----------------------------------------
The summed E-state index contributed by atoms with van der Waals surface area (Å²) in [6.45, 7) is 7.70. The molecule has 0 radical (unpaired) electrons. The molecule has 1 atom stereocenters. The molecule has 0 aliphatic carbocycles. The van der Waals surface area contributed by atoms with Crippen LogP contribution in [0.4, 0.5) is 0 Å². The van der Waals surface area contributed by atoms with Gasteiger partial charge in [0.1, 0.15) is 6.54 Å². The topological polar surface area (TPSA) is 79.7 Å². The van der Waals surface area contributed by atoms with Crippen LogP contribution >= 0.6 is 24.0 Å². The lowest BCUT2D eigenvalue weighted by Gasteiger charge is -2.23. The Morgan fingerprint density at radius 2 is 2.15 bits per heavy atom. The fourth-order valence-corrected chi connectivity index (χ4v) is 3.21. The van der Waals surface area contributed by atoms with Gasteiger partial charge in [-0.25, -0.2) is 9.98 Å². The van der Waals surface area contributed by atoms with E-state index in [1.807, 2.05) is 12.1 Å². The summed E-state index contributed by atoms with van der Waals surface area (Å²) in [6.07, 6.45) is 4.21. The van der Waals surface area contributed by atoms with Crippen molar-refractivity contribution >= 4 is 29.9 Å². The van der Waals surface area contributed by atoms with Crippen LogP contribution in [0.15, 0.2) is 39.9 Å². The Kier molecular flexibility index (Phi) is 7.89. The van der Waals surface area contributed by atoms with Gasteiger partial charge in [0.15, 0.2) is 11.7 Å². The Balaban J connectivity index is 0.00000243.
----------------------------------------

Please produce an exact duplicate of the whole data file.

The summed E-state index contributed by atoms with van der Waals surface area (Å²) in [6.45, 7) is 7.70. The molecule has 0 radical (unpaired) electrons. The molecule has 1 atom stereocenters. The molecule has 0 aliphatic carbocycles. The van der Waals surface area contributed by atoms with Crippen LogP contribution in [0.4, 0.5) is 0 Å². The van der Waals surface area contributed by atoms with Gasteiger partial charge in [0.1, 0.15) is 6.54 Å². The topological polar surface area (TPSA) is 79.7 Å². The van der Waals surface area contributed by atoms with Crippen LogP contribution >= 0.6 is 24.0 Å². The lowest BCUT2D eigenvalue weighted by Gasteiger charge is -2.23. The Morgan fingerprint density at radius 2 is 2.15 bits per heavy atom. The fourth-order valence-corrected chi connectivity index (χ4v) is 3.21. The van der Waals surface area contributed by atoms with Gasteiger partial charge in [-0.25, -0.2) is 9.98 Å². The van der Waals surface area contributed by atoms with E-state index in [1.807, 2.05) is 12.1 Å². The summed E-state index contributed by atoms with van der Waals surface area (Å²) in [6.07, 6.45) is 4.21. The van der Waals surface area contributed by atoms with Crippen molar-refractivity contribution >= 4 is 29.9 Å². The van der Waals surface area contributed by atoms with Crippen LogP contribution in [0.15, 0.2) is 39.9 Å². The Kier molecular flexibility index (Phi) is 7.89. The van der Waals surface area contributed by atoms with Gasteiger partial charge in [0.15, 0.2) is 11.7 Å². The Balaban J connectivity index is 0.00000243.